Marines write condolence messages on a photograph of Laura Froehlich at… (Gina Ferazzi / Los Angeles…)
RIVERSIDE — For more than a decade, Laura Froehlich, an irrepressible civic dynamo known as the "Flag Mama," made it her duty to greet military personnel departing for Iraq and Afghanistan or returning from those war zones.
By her own estimate, she was there for several thousand flights at nearby March Air Reserve Base, standing on the tarmac dispensing hugs, handshakes and words of affection and appreciation. She organized a reception area called Hangar 385 stocked with snacks, books, a pool table and large-screen televisions.
Her goal was simple: Never again would U.S. troops be subjected to the public indifference shown to veterans of the Vietnam War like her father, a career soldier.
On Friday, it was an opportunity for the troops to repay her devotion.
Several hundred Marines, airmen, sailors and soldiers were among 2,000-plus attendees at a memorial service for Froehlich at the Riverside National Cemetery. She died Aug. 1 at age 63 after a brief hospitalization.
"Simply put, all the Marines loved Laura," Lt. Gen. Thomas Waldhauser, commanding general of the 1st Marine Expeditionary Force at Camp Pendleton, told the gathering at the cemetery's amphitheater.
"Laura was the last smiling face that many saw as they boarded a plane headed for the unknown," Waldhauser said.
During the mobilization preceding the invasion of Afghanistan in 2001, Froehlich parked her mobile home at the base so she would not miss any flights, sometimes two dozen in a 24-hour period.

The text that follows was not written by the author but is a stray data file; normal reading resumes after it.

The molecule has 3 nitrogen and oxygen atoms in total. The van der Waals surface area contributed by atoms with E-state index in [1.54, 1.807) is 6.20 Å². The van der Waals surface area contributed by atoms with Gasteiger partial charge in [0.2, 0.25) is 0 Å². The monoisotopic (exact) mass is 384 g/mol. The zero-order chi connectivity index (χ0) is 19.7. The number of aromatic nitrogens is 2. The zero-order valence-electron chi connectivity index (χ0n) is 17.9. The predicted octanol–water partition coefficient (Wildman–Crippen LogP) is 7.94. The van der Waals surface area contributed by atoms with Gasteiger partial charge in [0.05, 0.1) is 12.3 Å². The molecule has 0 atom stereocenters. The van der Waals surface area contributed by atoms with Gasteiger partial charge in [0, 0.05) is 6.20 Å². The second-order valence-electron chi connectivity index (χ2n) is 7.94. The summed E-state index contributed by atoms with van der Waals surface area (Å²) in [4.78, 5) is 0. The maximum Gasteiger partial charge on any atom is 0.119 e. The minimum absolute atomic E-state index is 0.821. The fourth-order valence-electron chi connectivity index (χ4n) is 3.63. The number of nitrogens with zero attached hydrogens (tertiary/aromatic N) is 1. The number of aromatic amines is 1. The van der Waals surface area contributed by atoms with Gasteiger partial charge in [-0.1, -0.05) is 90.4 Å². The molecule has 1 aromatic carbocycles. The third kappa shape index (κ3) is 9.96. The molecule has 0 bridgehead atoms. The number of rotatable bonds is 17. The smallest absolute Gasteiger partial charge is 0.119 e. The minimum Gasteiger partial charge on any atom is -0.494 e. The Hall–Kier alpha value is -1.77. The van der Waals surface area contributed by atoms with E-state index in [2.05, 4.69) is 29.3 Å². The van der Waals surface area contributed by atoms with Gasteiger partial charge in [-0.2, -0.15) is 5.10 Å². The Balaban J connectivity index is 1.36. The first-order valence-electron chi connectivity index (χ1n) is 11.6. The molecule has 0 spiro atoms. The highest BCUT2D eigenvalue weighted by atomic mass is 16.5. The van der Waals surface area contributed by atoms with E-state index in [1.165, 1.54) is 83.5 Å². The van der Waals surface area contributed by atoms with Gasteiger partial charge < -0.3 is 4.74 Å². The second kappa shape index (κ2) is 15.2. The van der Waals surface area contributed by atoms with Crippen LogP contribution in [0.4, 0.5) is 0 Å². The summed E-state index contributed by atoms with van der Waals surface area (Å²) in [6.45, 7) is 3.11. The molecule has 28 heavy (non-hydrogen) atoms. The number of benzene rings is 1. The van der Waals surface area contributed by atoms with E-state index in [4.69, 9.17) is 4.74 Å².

Although there are other volunteers assisting in the Hangar 385 effort, only Froehlich was allowed by the Air Force to be on the tarmac. Departing flights were the most difficult, she often said.
"The hardest part is saying good-bye," Froehlich told The Times in 2009. "You want them all to return, but you know that sometimes they don't."
Returning flights were more joyful, particularly when it was known that the group returning from Iraq or Afghanistan had not suffered any combat casualties.
"I'm that comfortable person when they get to the bottom of the stairs," Froehlich told an interviewer for a documentary several years ago that was shown at the memorial.
Marine Sgt. Faustino Cortez remembered Froehlich from his return from Afghanistan in 2011. "I walked down the stairs and she ran up to me and gave me a hug," Cortez said after the memorial. "I knew I was finally home."
Marine Sgt. Carlos Salinas had a similar experience when he returned from Iraq in 2008. He knew his family from Texas would not be at Camp Pendleton when his unit arrived after the bus ride from the March base.
"But there was Laura when the plane landed," Salinas said. "It felt great to have someone that you knew cared about you, who loved you."
Her husband and other family members and a wide circle of friends knew that, day or night, weekdays or holidays, a flight at March Air Reserve Base was Froehlich's top priority, even if, for security reasons, she had only a few minutes' notice of an arrival or departure. Any time Froehlich accepted a social invitation, she provided a caveat "only if there isn't a flight."
An Air Force veteran, Froehlich was involved in myriad civic committees in Moreno Valley as an organizer, a recruiter of volunteers, a member of the Chamber of Commerce. From her years organizing the Fourth of July parade, she earned the nickname "Flag Mama," which she adored.
Many of the civilians and retired military at the memorial dressed in Froehlich's favorite colors; red, white and blue. And, at the family's request, many brought donations for the Hangar 385 effort — particularly jars of peanut butter and jelly for the sandwiches that are a trademark.
One of Froehlich's last thoughts was of the troops. She had recently returned from a family vacation and expressed satisfaction that she had missed only one flight.